Analysis: In this and many other folk beliefs for protection, water seems to be used as a method of purification or cleansing. Somehow having the water running as the bad dream is being told, removes the danger of having the evils in the nightmare come true. Since water is physically used to clean, it makes sense that it is also used as a metaphorical cleaning agent for bad dreams. Like the informant, I do not see any harm in using this folk protection but would not consider it to be a necessary action; if one forgets to tell their nightmare to the running water in the sink, they should not panic (if they do, they could always find another source of running water).

general
Narrative
Rituals, festivals, holidays

Gloria III

It began when we had our party I really don’t remember the beginning – it was the Genderfuck party, yeah –  because I was on this thing called DOC. And I was tripping and kind of like in my own little world. I do know that around 2am, people started taking off their clothes and were showing their boobies everywhere and they were just dancing and I was like, “What!? What’s going on, this is amazing.”

So we kicked everyone out and we all went to the back yard and we were lying on this really old twin mattress and I don’t know how people fit, but like you had like 18 people up in there and I was like uh-uh, I am not getting up in all of that. And so from there, the bonfire was really nice, then we went to Rachel’s room and there it was kind of like…I don’t know…we were all kind of like on top of each other and I was still kinda tripping, so I was just like, “everybody just touch hands!”(laughs). And we were all touching hands and then like I would make jokes like, you know let’s play a game called who’s in my mouth. (laughs) So then like, we were all touching each other and we took it to my room and then we were on G’s bed and S came in with ice cream and we started passing the ice cream to each other via mouth, and then I took off my pants and I was in my Andrew Christian underwear and you know how that makes my package look – humongous! And so then we decided to watch a video and then me and G got on the couch on the two couches or whatever and were dancing naked – oh no, we weren’t naked, we had underwear.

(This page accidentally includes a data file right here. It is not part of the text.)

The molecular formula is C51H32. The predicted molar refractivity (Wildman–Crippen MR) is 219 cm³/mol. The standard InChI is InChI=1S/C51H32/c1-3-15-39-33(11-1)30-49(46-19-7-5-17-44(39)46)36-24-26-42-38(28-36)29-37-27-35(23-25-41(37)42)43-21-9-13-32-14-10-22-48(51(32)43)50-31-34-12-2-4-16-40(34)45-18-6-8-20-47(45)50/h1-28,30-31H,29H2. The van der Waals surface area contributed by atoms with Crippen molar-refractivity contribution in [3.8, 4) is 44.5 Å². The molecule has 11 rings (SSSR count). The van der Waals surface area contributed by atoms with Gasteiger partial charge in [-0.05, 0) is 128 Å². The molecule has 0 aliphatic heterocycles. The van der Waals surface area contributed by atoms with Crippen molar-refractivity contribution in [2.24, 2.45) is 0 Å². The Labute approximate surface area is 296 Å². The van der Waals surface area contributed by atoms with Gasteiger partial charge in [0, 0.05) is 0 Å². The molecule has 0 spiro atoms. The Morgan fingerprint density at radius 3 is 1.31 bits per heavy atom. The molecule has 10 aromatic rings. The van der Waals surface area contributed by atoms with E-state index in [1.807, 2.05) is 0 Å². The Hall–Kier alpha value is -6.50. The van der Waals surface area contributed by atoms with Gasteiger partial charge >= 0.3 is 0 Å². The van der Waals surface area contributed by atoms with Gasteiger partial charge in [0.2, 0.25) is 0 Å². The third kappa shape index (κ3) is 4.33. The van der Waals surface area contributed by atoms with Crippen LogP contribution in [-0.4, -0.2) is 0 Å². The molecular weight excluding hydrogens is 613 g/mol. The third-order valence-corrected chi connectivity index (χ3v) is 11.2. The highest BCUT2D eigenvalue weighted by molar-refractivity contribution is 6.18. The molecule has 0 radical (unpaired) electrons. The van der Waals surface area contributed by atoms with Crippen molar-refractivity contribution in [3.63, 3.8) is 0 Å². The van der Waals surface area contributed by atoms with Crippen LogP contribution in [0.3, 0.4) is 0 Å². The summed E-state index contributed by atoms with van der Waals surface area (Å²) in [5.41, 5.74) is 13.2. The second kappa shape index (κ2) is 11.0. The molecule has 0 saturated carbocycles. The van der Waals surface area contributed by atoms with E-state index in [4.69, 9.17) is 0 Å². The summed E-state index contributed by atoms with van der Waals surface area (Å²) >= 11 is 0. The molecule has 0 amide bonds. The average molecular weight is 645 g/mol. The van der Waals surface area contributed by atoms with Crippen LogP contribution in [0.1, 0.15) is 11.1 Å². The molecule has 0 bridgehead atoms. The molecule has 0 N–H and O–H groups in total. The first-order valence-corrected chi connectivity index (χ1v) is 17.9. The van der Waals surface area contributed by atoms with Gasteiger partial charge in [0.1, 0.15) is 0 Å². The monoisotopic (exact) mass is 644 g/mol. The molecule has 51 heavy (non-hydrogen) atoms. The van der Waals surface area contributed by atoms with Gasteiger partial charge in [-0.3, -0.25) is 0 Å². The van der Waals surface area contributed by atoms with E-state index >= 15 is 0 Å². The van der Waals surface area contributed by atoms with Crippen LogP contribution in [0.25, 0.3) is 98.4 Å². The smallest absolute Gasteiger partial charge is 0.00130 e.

And R was like, “we should all take a shower,” and nobody said anything, so I was like, “yeah, let’s do it.” And so then like, nobody moved, so I got up and people started finally moving, at least that’s how I remember it. And so then we decided to go take a shower up in the cave bathroom, which is huge. And we put on Lady Gaga, The Fame album, and we all just took a shower with each other – I kept my underwear on, mostly because I was like, “I’m tripping, I don’t know what could happen, if I drop the soap, I’ll be like, ‘oops.’” (laughs) – You know what I’m saying? It was great times. That’s a pretty quick run-through for Gloria III.

 

At this point, ‘Gloria’ is a tradition, or at least a practice within this group. I heard variations on this story as well. My informant as well as others, described the requirements for ‘Gloria’ to basically be some kind of group bonding where people felt comfortable with their bodies and the bodies of others and comfortable with sharing space. Basically, it was intimate, but not necessarily sexual. ‘Gloria’ was also supposed to be fun. Also, they tended to define events as ‘Glorias’ after the fact, not during. These events explore human intimacy, for which we all yearn deeply, but fear at the same time, namely because we are afraid of how others may perceive us, we feel uncomfortable with ourselves, and we feel vulnerable when we share too much. As non-serious as this event was, it is an example of a group of people beginning to overcoming hesitation, fear of intimacy, etc.

 

Adulthood
Childhood
general

Hispanic Mating/Dating Practice “Ir a Caminar”